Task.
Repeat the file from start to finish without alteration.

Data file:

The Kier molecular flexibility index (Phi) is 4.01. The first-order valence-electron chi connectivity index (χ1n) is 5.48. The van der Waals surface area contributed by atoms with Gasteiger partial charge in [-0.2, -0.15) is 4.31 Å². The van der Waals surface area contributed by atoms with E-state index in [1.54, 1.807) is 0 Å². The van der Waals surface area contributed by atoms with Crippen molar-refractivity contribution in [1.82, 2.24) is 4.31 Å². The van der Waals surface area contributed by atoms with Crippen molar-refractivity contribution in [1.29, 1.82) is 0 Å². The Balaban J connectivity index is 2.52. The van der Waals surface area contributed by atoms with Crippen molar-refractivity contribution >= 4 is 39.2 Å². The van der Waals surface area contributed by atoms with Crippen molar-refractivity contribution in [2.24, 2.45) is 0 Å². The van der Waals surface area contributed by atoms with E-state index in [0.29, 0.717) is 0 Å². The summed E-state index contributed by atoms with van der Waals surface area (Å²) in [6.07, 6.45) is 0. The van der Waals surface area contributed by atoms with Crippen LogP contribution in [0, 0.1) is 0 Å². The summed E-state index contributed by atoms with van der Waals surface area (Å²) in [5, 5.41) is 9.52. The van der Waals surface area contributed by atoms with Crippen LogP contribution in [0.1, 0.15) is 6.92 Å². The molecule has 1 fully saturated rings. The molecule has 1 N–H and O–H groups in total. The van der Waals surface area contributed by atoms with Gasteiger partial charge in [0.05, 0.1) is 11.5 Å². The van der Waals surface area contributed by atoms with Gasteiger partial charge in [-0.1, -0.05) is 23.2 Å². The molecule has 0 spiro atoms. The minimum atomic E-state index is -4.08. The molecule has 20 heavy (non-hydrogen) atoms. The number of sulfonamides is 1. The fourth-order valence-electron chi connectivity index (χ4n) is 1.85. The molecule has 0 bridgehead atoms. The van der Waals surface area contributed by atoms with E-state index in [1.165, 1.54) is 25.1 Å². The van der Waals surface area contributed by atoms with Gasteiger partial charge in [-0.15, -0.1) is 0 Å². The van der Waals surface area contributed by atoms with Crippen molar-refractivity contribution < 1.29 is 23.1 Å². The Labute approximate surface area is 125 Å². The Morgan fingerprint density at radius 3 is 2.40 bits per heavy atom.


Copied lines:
The Kier molecular flexibility index (Phi) is 4.01. The first-order valence-electron chi connectivity index (χ1n) is 5.48. The van der Waals surface area contributed by atoms with Gasteiger partial charge in [-0.2, -0.15) is 4.31 Å². The van der Waals surface area contributed by atoms with E-state index in [1.54, 1.807) is 0 Å². The van der Waals surface area contributed by atoms with Crippen molar-refractivity contribution in [1.82, 2.24) is 4.31 Å². The van der Waals surface area contributed by atoms with Crippen molar-refractivity contribution in [1.29, 1.82) is 0 Å². The Balaban J connectivity index is 2.52. The van der Waals surface area contributed by atoms with Crippen molar-refractivity contribution >= 4 is 39.2 Å². The van der Waals surface area contributed by atoms with Crippen molar-refractivity contribution in [2.24, 2.45) is 0 Å². The van der Waals surface area contributed by atoms with E-state index in [0.29, 0.717) is 0 Å². The summed E-state index contributed by atoms with van der Waals surface area (Å²) in [6.07, 6.45) is 0. The van der Waals surface area contributed by atoms with Crippen LogP contribution in [0, 0.1) is 0 Å². The summed E-state index contributed by atoms with van der Waals surface area (Å²) in [5, 5.41) is 9.52. The van der Waals surface area contributed by atoms with Crippen LogP contribution in [0.1, 0.15) is 6.92 Å². The molecule has 1 fully saturated rings. The molecule has 1 N–H and O–H groups in total. The van der Waals surface area contributed by atoms with Gasteiger partial charge in [0.05, 0.1) is 11.5 Å². The van der Waals surface area contributed by atoms with Gasteiger partial charge in [-0.1, -0.05) is 23.2 Å². The molecule has 0 spiro atoms. The minimum atomic E-state index is -4.08. The molecule has 20 heavy (non-hydrogen) atoms. The number of sulfonamides is 1. The fourth-order valence-electron chi connectivity index (χ4n) is 1.85. The molecule has 0 bridgehead atoms. The van der Waals surface area contributed by atoms with E-state index in [1.165, 1.54) is 25.1 Å². The van der Waals surface area contributed by atoms with Gasteiger partial charge in [-0.15, -0.1) is 0 Å². The van der Waals surface area contributed by atoms with Crippen molar-refractivity contribution < 1.29 is 23.1 Å². The Labute approximate surface area is 125 Å². The Morgan fingerprint density at radius 3 is 2.40 bits per heavy atom.